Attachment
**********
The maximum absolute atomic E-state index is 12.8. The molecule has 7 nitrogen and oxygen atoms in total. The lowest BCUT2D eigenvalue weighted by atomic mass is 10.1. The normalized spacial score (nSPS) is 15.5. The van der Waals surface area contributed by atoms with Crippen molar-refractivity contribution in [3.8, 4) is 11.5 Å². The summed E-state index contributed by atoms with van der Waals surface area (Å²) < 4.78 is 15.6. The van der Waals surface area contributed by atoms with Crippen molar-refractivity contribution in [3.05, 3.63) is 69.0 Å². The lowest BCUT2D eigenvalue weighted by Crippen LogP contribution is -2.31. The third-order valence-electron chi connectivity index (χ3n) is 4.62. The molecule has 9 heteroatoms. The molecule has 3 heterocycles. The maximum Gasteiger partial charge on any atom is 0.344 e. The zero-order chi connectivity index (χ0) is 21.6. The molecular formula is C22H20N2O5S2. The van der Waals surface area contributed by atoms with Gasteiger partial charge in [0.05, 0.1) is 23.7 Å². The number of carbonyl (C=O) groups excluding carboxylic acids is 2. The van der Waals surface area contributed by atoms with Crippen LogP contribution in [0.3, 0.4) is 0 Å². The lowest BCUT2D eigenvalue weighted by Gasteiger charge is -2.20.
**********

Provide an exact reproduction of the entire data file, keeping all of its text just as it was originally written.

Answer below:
The maximum absolute atomic E-state index is 12.8. The molecule has 7 nitrogen and oxygen atoms in total. The lowest BCUT2D eigenvalue weighted by atomic mass is 10.1. The normalized spacial score (nSPS) is 15.5. The van der Waals surface area contributed by atoms with Crippen molar-refractivity contribution in [3.8, 4) is 11.5 Å². The summed E-state index contributed by atoms with van der Waals surface area (Å²) < 4.78 is 15.6. The van der Waals surface area contributed by atoms with Crippen molar-refractivity contribution in [3.05, 3.63) is 69.0 Å². The lowest BCUT2D eigenvalue weighted by Crippen LogP contribution is -2.31. The third-order valence-electron chi connectivity index (χ3n) is 4.62. The molecule has 9 heteroatoms. The molecule has 3 heterocycles. The maximum Gasteiger partial charge on any atom is 0.344 e. The zero-order chi connectivity index (χ0) is 21.6. The molecular formula is C22H20N2O5S2. The van der Waals surface area contributed by atoms with Gasteiger partial charge in [0.05, 0.1) is 23.7 Å². The number of carbonyl (C=O) groups excluding carboxylic acids is 2. The van der Waals surface area contributed by atoms with Crippen LogP contribution in [0.3, 0.4) is 0 Å². The lowest BCUT2D eigenvalue weighted by Gasteiger charge is -2.20.